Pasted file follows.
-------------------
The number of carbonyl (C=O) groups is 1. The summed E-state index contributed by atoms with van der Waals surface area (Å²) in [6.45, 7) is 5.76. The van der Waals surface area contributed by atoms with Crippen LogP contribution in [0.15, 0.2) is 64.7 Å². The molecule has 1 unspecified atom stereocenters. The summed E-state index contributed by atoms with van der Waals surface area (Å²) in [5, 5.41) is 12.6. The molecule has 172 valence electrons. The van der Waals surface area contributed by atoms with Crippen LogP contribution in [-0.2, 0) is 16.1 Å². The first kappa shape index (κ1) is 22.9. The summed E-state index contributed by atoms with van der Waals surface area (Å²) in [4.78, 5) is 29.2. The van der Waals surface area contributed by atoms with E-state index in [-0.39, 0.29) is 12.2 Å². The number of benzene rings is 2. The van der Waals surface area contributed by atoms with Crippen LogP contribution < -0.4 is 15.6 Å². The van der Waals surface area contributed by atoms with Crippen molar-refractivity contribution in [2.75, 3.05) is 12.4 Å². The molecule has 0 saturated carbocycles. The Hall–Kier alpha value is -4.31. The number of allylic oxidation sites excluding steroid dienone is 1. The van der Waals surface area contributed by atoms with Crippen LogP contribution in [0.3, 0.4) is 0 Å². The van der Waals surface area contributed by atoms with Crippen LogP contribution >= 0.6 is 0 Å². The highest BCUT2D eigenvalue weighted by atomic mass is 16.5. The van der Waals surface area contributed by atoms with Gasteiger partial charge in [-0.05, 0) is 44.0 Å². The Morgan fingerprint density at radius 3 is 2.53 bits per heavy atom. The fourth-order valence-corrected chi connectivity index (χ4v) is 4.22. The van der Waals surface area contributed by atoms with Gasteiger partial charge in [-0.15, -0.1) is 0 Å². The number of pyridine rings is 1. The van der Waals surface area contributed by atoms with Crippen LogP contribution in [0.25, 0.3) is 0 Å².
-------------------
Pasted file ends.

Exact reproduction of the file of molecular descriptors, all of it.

The number of carbonyl (C=O) groups is 1. The summed E-state index contributed by atoms with van der Waals surface area (Å²) in [6.45, 7) is 5.76. The van der Waals surface area contributed by atoms with Crippen LogP contribution in [0.15, 0.2) is 64.7 Å². The molecule has 1 unspecified atom stereocenters. The summed E-state index contributed by atoms with van der Waals surface area (Å²) in [5, 5.41) is 12.6. The molecule has 172 valence electrons. The van der Waals surface area contributed by atoms with Crippen LogP contribution in [-0.2, 0) is 16.1 Å². The first kappa shape index (κ1) is 22.9. The summed E-state index contributed by atoms with van der Waals surface area (Å²) in [4.78, 5) is 29.2. The van der Waals surface area contributed by atoms with E-state index in [-0.39, 0.29) is 12.2 Å². The number of benzene rings is 2. The van der Waals surface area contributed by atoms with Crippen LogP contribution < -0.4 is 15.6 Å². The van der Waals surface area contributed by atoms with Crippen molar-refractivity contribution in [2.75, 3.05) is 12.4 Å². The molecule has 0 saturated carbocycles. The Hall–Kier alpha value is -4.31. The number of allylic oxidation sites excluding steroid dienone is 1. The van der Waals surface area contributed by atoms with Crippen LogP contribution in [0.3, 0.4) is 0 Å². The van der Waals surface area contributed by atoms with Crippen LogP contribution >= 0.6 is 0 Å². The highest BCUT2D eigenvalue weighted by atomic mass is 16.5. The van der Waals surface area contributed by atoms with Gasteiger partial charge in [-0.05, 0) is 44.0 Å². The Morgan fingerprint density at radius 3 is 2.53 bits per heavy atom. The fourth-order valence-corrected chi connectivity index (χ4v) is 4.22. The van der Waals surface area contributed by atoms with Gasteiger partial charge in [-0.15, -0.1) is 0 Å². The number of pyridine rings is 1. The van der Waals surface area contributed by atoms with Crippen LogP contribution in [0.25, 0.3) is 0 Å².